Padre announcer (who almost was) reflects on stadium job hunt By DAVE SCHWAB
by DAVE SCHWAB
May 14, 2014 | 1328 views | 0 0 comments | 16 16 recommendations | email to a friend | print
Marine biologist Sam Chin, who has ties to the Hubbs-SeaWorld Research Institute on Mission Bay, got as close as the top three for candidates to fill the public-address announcer job for the San Diego Padres. Courtesy photo
Marine biologist Sam Chin, who has ties to the Hubbs-SeaWorld Research Institute on Mission Bay, got as close as the top three for candidates to fill the public-address announcer job for the San Diego Padres. Courtesy photo
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Todd Leitz was one of two UC San Diego graduates, along with marine biologist Sam Chin — who also has ties to the Hubbs-SeaWorld Research Center on Mission Bay — who were runners-up to New Hampshire resident Alex Miniak in the job hunt for Petco Park’s next public-address announcer.

The trio was culled from a field of more than 800 who originally tried out to be the Padres’ next P.A. announcer. That voluminous field was narrowed down to 50, then 30, then 10 — with the help of a fan vote. It finally led to the last three standing.

Miniak bested Chin and Leitz after each had the opportunity to announce a full game at Petco Park.

A senior account executive with Gigunda Group, Miniak said he plans to move to San Diego, leaving his current role as the public-address announcer for the New Hampshire Fisher Cats, the Double-A affiliate of the Toronto Blue Jays.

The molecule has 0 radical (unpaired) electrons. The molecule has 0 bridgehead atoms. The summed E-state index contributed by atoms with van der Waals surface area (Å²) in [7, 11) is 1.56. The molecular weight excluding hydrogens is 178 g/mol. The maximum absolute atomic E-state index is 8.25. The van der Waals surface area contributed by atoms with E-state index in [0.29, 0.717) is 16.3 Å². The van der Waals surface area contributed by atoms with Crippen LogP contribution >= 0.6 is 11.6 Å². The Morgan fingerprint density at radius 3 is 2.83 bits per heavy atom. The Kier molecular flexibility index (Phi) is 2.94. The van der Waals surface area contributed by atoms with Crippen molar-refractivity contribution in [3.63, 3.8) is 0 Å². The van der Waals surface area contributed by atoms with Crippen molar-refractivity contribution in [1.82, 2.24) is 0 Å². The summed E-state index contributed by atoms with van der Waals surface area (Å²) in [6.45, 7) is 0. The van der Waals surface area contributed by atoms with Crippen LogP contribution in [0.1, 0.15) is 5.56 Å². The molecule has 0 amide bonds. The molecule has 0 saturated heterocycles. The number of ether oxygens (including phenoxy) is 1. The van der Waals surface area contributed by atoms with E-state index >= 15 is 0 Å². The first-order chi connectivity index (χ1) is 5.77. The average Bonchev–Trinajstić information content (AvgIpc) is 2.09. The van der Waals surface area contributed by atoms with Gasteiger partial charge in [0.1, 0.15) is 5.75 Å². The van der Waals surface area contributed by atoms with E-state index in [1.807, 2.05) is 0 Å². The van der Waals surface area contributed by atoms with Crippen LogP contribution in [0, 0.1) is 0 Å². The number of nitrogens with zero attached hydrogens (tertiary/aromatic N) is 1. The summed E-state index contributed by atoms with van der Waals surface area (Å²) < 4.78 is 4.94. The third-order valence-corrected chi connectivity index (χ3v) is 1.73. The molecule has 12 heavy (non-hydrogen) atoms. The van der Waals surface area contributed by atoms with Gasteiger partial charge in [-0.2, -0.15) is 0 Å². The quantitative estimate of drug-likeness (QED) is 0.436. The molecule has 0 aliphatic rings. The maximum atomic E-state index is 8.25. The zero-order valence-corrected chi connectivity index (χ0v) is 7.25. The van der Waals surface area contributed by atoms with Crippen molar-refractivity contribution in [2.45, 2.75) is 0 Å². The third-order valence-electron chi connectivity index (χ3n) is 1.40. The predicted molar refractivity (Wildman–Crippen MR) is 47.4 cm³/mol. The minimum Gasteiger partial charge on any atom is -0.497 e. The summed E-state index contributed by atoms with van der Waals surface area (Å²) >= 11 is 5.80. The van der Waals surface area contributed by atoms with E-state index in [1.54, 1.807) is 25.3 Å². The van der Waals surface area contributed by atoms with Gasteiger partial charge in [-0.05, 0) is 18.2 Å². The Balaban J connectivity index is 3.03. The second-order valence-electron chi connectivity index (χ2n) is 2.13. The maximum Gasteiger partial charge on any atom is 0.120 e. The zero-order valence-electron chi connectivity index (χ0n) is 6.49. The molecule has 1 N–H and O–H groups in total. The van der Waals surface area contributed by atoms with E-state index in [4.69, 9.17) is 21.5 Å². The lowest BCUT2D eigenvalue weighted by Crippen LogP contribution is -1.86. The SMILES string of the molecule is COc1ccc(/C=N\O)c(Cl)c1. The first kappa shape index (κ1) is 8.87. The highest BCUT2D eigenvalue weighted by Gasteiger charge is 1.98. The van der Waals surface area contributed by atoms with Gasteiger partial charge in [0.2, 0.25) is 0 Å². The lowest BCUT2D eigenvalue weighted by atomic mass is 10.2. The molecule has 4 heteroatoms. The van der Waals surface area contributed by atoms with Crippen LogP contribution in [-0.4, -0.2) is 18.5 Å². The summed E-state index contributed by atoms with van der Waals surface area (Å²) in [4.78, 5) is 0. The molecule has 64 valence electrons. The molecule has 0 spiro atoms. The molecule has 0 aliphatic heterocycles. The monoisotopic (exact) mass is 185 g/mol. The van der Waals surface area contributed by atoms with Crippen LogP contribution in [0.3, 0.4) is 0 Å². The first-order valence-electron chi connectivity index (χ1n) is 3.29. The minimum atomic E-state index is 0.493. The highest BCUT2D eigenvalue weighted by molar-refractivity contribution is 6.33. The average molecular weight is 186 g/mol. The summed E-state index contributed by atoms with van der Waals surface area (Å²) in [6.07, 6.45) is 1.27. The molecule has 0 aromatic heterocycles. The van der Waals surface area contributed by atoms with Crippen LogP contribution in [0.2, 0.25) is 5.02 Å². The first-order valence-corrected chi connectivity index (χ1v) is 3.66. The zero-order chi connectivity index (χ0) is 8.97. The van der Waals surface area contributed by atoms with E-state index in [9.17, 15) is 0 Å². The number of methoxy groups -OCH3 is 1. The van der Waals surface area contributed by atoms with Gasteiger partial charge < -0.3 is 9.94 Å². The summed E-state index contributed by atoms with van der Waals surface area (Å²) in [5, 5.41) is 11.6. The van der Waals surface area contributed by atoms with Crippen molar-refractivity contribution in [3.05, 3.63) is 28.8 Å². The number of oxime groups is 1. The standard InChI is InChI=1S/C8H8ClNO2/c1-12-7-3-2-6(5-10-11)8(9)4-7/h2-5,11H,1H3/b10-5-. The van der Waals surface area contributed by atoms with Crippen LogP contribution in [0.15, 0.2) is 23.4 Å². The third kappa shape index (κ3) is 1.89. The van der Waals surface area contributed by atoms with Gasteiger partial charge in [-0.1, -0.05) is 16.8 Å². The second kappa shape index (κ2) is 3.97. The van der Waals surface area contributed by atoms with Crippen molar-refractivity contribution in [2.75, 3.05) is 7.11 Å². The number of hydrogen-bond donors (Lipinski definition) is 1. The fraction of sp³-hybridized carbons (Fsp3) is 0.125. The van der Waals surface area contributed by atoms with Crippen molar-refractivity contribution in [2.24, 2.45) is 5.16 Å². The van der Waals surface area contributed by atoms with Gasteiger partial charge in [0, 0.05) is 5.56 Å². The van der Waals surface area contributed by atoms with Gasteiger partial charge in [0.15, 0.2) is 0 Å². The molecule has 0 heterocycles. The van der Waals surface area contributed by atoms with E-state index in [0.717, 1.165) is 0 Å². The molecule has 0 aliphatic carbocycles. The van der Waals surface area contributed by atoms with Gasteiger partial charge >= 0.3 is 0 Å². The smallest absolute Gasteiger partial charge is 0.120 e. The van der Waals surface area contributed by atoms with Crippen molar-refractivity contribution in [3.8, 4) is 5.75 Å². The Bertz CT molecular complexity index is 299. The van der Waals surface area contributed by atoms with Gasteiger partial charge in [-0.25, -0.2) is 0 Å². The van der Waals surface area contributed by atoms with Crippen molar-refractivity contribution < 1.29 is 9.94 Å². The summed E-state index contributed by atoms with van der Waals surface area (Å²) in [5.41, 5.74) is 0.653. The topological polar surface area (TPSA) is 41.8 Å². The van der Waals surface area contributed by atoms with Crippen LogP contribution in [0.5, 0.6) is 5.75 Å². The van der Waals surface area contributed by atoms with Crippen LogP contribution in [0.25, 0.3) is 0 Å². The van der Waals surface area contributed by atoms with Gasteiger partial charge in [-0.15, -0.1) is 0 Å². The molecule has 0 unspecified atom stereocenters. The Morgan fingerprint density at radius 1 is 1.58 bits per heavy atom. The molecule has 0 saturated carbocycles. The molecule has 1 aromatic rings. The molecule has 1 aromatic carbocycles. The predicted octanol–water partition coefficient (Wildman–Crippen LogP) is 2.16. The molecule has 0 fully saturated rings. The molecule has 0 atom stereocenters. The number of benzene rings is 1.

“Alex has the iconic voice that we were looking for, and we’re excited to welcome him to the Padres family,” said Padres chief marketing officer Wayne Partello. He said Miniak, who was picked from “a tremendous pool of talent,” has “the right voice to take us into the next era of Petco Park.”

Leitz, the first-runner-up for the announcing job, said the three-month-long selection process was a real learning experience, adding he has no regrets and no hard feelings about not being picked.

A Studio City resident in Los Angeles, Leitz is a public-information officer for MYSAFE: LA. He is a former radio news anchor and reporter.

“I’ve always loved baseball, and I thought, ‘I could do that. How fun would that be?,’” said Leitz about the seasonal, part-time position.

Leitz came back to San Diego four or five times in three months for auditions.

“I’m proud they liked my voice and how I handled myself,” Leitz said, adding he felt the edge Miniak had in besting his final two opponents was his “eight seasons of experience as a minor-league announcer.”

Leitz said he’d do it all again, too.

“I hope I have another chance to audition for some other major league team. I thank the Padres for the opportunity and for a fun ride,” he said.

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